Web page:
[¶ 5] After recuperating from the surgery, Leavitt began a roughly nine-month course of post-operative rehabilitation managed by Dr. Ross and provided by his office. She experienced marked gains in strength and flexibility, as well as a marked decrease in pain and discomfort. She was soon able to adequately control her pain with Ibuprofen, even though her job duties required her to fly frequently and to travel long distances by automobile. Dr. Ross' post-surgical care of Leavitt ended on February 24, 1997.
[¶ 6] Leavitt's back required little medical attention between 1997 and 2010. She saw Dr. Ross in August of 1999 for treatment of a primary complaint unrelated to her back injury. Dr. Ross' chart for this visit is not in the record, but there is a note from Leavitt to the Division with a copy of another note written by Dr. Ross on a prescription form. Dr. Ross' note indicates that Leavitt had some low back pain on the date of the visit and needed pain medication. Leavitt's note says that Dr. Ross would not be sending a bill to the Division because he was not treating her for her back during the visit in question, but that she would like to be reimbursed for the cost of prescription Celebrex (a non-steroidal anti-inflammatory drug used to treat osteoarthritis) and Ibuprofen based on his conclusion that she needed pain medications.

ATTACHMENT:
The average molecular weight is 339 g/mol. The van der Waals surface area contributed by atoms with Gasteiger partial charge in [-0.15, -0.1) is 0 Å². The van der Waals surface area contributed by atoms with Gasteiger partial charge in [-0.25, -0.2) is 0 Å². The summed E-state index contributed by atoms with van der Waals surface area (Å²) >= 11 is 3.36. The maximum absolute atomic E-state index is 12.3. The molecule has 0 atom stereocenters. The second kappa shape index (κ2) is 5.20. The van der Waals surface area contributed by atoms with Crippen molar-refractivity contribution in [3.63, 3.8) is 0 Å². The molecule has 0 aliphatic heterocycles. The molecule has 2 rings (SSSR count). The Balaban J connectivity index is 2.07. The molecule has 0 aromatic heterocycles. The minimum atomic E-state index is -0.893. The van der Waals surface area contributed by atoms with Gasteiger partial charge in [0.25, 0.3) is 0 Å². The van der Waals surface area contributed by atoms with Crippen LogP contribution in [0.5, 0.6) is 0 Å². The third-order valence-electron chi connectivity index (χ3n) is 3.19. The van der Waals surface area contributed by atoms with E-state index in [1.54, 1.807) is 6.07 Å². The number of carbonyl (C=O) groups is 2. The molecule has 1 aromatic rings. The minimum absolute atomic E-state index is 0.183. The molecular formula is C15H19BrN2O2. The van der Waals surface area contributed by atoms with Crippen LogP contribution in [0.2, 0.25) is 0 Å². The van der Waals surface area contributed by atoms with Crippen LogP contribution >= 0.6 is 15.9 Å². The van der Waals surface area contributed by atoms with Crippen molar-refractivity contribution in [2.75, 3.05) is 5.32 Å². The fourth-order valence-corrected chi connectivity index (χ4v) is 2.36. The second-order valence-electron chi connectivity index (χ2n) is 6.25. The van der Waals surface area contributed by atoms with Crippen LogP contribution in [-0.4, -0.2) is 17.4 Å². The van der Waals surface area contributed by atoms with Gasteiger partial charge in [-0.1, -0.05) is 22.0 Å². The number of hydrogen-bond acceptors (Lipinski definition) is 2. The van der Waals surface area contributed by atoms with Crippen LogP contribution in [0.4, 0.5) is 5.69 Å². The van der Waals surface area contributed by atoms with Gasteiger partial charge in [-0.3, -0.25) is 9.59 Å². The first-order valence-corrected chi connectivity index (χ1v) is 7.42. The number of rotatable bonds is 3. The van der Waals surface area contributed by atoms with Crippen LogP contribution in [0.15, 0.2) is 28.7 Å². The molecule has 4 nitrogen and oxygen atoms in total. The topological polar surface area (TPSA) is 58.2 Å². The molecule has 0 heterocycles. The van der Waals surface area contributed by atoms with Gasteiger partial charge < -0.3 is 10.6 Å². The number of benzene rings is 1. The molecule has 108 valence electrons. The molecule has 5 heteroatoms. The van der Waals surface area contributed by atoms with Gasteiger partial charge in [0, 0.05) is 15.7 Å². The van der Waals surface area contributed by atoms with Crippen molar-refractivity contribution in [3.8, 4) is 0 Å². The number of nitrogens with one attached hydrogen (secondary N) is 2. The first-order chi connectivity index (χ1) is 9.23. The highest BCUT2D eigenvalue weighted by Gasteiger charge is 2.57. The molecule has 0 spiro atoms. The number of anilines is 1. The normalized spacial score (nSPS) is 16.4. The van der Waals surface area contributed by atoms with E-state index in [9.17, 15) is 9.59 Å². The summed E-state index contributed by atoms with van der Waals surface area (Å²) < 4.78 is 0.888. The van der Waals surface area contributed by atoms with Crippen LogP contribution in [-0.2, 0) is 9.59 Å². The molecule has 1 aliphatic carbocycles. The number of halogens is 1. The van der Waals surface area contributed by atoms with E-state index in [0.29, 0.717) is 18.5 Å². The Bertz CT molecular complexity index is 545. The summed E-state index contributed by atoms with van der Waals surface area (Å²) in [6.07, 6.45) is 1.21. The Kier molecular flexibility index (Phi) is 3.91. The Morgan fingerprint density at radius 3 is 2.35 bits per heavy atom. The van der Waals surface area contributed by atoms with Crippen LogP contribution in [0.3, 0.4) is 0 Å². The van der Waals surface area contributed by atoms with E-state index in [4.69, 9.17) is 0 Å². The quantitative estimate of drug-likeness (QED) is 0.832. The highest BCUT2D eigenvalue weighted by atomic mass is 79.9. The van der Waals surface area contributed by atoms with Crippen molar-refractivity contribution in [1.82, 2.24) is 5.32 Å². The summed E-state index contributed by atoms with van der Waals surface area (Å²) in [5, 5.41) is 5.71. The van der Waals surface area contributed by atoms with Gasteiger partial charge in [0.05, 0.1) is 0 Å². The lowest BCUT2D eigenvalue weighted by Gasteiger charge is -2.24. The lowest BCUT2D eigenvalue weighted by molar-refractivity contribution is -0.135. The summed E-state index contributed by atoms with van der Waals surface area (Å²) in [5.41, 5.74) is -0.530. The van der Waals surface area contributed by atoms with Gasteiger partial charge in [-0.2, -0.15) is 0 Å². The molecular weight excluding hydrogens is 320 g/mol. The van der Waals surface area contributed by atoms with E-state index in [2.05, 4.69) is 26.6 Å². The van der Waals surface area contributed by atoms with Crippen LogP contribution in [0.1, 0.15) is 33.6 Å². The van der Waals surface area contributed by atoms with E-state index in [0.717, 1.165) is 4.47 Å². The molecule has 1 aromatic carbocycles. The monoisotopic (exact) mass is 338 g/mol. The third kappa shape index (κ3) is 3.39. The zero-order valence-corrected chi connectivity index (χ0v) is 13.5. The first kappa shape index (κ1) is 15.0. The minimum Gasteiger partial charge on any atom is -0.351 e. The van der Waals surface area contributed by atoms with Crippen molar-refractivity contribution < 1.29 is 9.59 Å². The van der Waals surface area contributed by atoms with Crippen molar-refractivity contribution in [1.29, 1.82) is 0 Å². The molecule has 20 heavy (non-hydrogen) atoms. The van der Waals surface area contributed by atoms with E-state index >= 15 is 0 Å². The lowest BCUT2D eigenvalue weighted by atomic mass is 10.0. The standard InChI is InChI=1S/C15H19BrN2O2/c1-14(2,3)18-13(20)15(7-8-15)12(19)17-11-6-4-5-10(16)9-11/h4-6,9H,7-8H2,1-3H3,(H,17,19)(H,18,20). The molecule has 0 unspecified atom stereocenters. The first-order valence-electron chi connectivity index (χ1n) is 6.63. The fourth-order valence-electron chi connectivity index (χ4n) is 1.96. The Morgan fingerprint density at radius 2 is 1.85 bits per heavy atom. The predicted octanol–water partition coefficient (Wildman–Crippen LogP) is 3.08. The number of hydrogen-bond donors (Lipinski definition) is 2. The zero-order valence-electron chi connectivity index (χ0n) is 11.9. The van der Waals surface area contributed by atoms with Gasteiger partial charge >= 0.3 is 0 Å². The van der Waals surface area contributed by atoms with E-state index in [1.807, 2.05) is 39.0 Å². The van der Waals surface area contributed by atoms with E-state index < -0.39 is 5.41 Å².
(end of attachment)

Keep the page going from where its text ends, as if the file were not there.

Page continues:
[¶ 7] In 2001, Leavitt saw physical medicine and pain management specialist Dr. John Vallin in Bozeman, Montana. Dr. Vallin noted that Leavitt's gait was non-antalgic (the stance phase of her gait was not abnormally short compared to the swing phase), that her lumbar range of motion was within normal limits, and that she had excellent overall spinal range of motion. He found early spondylosis (degenerative osteoarthritis in the joints or neuroforamina of the spine) with some bone spurring at the fifth and what appeared to be sacralization of the sixth lumbar vertebrae. This was the area in which the 1996 surgery had been performed.
[¶ 8] Dr. Vallin prescribed or renewed a prescription for Celebrex, and diagnosed Leavitt with chronic mechanical low back pain without lumbar radiculopathy (compression of spinal nerves). The bills for the 1999 and 2001 care by Drs. Ross and Vallin were the last Leavitt submitted to the Division until early in 2010.